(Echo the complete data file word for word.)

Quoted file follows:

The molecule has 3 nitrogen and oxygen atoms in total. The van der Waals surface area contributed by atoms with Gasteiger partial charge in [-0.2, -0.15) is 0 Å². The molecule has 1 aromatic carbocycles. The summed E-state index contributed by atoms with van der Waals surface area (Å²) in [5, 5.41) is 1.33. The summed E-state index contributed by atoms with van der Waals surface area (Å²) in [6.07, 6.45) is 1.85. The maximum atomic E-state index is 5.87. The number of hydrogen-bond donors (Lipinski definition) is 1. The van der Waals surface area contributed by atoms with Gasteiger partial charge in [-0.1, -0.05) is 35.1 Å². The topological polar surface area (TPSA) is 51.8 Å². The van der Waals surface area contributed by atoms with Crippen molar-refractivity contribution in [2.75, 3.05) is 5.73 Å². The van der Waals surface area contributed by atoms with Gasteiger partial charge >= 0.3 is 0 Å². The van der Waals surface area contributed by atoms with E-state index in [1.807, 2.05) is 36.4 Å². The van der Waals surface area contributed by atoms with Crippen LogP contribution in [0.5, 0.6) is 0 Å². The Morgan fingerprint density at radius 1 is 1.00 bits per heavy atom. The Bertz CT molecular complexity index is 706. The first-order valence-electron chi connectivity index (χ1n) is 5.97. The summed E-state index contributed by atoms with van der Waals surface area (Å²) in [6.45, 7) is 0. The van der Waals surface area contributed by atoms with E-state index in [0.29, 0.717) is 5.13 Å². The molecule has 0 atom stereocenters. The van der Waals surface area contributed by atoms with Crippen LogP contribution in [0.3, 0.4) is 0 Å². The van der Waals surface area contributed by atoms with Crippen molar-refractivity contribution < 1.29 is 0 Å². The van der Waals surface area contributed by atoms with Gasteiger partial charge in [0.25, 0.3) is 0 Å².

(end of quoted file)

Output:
The molecule has 3 nitrogen and oxygen atoms in total. The van der Waals surface area contributed by atoms with Gasteiger partial charge in [-0.2, -0.15) is 0 Å². The molecule has 1 aromatic carbocycles. The summed E-state index contributed by atoms with van der Waals surface area (Å²) in [5, 5.41) is 1.33. The summed E-state index contributed by atoms with van der Waals surface area (Å²) in [6.07, 6.45) is 1.85. The maximum atomic E-state index is 5.87. The number of hydrogen-bond donors (Lipinski definition) is 1. The van der Waals surface area contributed by atoms with Gasteiger partial charge in [-0.1, -0.05) is 35.1 Å². The topological polar surface area (TPSA) is 51.8 Å². The van der Waals surface area contributed by atoms with Crippen molar-refractivity contribution in [2.75, 3.05) is 5.73 Å². The van der Waals surface area contributed by atoms with Gasteiger partial charge >= 0.3 is 0 Å². The van der Waals surface area contributed by atoms with E-state index in [1.807, 2.05) is 36.4 Å². The van der Waals surface area contributed by atoms with Crippen LogP contribution in [0.5, 0.6) is 0 Å². The Morgan fingerprint density at radius 1 is 1.00 bits per heavy atom. The Bertz CT molecular complexity index is 706. The first-order valence-electron chi connectivity index (χ1n) is 5.97. The summed E-state index contributed by atoms with van der Waals surface area (Å²) in [6.45, 7) is 0. The van der Waals surface area contributed by atoms with E-state index in [0.29, 0.717) is 5.13 Å². The molecule has 0 atom stereocenters. The van der Waals surface area contributed by atoms with Crippen LogP contribution in [0.3, 0.4) is 0 Å². The van der Waals surface area contributed by atoms with Crippen molar-refractivity contribution < 1.29 is 0 Å². The van der Waals surface area contributed by atoms with Gasteiger partial charge in [0.25, 0.3) is 0 Å².